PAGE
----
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The Conversation: Bringing woolly mammoths back from extinction might not be such a bad idea — ethicists explain

By Colossal Press
Published September 15, 2021 By Julian Koplin and Christopher Gyngell US startup Colossal Biosciences has announced plans to bring woolly mammoths, or animals like them, back from extinction and into the frosty landscape of the Siberian tundra. Colossal has received US$15 million in initial funds to support research conducted by Harvard geneticist George Church, among other work. The proposed project is exciting, with laudable ambitions — but whether it is a practical strategy for conservation remains unclear. Link to article
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NPR Science: Scientists Say They Could Bring Back Woolly Mammoths. But Maybe They Shouldn’t

By Colossal Press
By Scott Neuman Published on September 15, 2021 Using recovered DNA to "genetically resurrect" an extinct species — the central idea behind the Jurassic Park films — may be moving closer to reality with the creation this week of a new company that aims to bring back woolly mammoths thousands of years after the last of the giants disappeared from the Arctic tundra. Link to article
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The New York Times: A New Company With a Wild Mission: Bring Back the Woolly Mammoth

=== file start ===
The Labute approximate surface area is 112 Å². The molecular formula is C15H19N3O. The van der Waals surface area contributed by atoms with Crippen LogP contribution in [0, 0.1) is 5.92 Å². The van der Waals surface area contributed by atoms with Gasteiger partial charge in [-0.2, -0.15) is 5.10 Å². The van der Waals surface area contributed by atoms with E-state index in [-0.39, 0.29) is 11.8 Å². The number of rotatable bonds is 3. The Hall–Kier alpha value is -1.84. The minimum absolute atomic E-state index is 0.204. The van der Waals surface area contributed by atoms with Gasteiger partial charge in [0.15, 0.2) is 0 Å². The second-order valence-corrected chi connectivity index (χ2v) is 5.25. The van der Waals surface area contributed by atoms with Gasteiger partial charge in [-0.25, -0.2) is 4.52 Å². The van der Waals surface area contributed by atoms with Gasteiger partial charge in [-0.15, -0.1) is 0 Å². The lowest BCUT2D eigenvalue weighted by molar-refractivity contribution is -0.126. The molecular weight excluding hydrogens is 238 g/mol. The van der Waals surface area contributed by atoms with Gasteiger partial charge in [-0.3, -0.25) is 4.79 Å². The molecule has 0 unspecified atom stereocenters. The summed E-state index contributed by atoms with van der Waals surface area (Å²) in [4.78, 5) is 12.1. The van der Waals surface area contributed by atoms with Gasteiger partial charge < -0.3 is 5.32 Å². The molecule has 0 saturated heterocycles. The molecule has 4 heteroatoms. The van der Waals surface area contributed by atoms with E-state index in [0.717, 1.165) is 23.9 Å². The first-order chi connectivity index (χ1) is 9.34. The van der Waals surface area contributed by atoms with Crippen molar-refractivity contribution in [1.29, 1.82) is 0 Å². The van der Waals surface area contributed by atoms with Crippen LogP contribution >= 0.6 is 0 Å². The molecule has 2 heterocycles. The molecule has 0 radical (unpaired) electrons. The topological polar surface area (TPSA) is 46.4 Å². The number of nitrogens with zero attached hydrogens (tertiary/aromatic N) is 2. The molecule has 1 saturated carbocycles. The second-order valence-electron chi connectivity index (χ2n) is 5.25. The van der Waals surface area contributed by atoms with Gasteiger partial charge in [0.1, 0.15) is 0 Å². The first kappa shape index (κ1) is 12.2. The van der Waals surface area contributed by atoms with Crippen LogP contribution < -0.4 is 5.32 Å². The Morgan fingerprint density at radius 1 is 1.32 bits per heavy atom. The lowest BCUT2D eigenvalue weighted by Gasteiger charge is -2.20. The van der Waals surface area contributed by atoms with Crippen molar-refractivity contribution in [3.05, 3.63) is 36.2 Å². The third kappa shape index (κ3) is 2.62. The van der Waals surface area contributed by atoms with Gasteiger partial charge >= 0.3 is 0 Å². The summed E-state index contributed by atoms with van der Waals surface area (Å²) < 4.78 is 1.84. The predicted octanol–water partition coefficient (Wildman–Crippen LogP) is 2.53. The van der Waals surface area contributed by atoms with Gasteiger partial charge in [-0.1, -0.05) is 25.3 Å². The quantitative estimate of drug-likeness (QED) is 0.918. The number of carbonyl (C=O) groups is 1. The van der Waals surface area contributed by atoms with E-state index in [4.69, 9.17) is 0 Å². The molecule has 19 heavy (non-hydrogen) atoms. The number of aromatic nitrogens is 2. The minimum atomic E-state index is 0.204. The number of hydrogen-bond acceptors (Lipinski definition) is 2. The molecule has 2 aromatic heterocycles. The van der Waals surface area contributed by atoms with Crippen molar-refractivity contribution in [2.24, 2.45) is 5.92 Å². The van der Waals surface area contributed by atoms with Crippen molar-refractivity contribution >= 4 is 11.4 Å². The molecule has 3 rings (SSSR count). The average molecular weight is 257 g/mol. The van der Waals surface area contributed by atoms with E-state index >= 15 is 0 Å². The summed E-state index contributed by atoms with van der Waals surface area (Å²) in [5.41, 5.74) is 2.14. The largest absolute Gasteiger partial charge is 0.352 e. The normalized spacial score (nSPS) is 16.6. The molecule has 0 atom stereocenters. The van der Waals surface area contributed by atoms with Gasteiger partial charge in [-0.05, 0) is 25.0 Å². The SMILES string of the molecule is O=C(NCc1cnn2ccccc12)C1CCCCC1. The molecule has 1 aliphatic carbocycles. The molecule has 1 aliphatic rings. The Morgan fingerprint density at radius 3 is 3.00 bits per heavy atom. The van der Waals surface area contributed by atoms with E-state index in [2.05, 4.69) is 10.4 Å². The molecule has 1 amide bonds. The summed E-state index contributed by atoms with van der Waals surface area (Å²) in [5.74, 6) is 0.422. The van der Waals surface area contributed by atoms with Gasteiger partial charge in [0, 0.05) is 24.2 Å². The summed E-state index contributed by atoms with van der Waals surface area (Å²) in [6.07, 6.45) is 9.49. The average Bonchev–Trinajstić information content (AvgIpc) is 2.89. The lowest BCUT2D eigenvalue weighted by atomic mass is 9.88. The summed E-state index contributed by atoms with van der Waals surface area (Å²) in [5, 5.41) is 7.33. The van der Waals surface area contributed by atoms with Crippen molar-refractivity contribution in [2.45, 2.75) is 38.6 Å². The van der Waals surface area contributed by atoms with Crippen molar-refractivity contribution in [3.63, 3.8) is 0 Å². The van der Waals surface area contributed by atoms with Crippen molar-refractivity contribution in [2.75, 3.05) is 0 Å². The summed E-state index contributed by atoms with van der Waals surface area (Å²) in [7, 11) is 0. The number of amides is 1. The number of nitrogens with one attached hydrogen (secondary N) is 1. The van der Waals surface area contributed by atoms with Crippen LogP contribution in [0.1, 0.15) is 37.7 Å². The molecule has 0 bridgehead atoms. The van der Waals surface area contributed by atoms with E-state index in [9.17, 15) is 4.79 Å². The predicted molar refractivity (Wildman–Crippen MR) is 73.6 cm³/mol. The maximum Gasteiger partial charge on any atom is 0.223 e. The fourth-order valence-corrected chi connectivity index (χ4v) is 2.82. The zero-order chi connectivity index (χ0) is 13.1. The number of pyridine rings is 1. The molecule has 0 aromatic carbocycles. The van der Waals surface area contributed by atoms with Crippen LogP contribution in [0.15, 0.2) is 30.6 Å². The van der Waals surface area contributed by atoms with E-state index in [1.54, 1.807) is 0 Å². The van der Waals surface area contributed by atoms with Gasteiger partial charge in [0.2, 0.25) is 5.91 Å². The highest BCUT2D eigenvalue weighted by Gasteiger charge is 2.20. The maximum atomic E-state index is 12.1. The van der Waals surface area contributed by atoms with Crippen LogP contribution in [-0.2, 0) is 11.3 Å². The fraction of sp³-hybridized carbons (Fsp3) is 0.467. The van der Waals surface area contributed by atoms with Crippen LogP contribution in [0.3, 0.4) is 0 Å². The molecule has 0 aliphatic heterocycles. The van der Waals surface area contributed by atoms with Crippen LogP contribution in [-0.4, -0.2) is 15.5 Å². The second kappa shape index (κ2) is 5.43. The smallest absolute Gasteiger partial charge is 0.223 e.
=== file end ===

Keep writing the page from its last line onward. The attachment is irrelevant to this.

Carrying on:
By Colossal Press
By Carl Zimmer Published on September 13, 2021 A team of scientists and entrepreneurs announced on Monday that they have started a new company to genetically resurrect the woolly mammoth. The company, named Colossal, aims to place thousands of these magnificent beasts back on the Siberian tundra, thousands of years after they went extinct. Link to article
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National Geographic: Mammoth-elephant hybrids could be created within the decade. Should they be?

By Colossal Press

By Michael Greshko Published September 13, 2021 A new startup co-founded by Harvard geneticist George Church wants to use cold-adapted elephants to remake the Arctic tundra—raising major scientific and ethical questions. Harvard geneticist George Church has co-founded a new company with an audacious goal: engineer an elephant that resembles the extinct woolly mammoth. The company, named Colossal, aims to use woolly mammoth DNA to make a hybridized Asian elephant that could thrive in Arctic climates. Link to article

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HUMAN NATURE | REVIVE & RESTORE

HUMAN NATURE: A FILM BRINGS CRISPR TO LIFE

By Biotechnology, Uncategorized

CRISPR/Cas9 has given scientists unprecedented control over the basic building blocks of life. It opens the door to curing diseases, reshaping the biosphere, and designing our own children. Now, a new documentary, titled Human Nature offers a provocative exploration of CRISPR’s far-reaching implications. The story is eagerly told by the scientists who discovered it, the families it affects, the doctors eager to use it, and the bioengineers who are testing its limits. How will this new power change our relationship with nature? What will it mean for evolution? To begin to answer these questions the film looks far back into…

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The Audacious Experiment of Pleistocene Park

By Pleistocene Park, Revive & Restore, Woolly Mammoth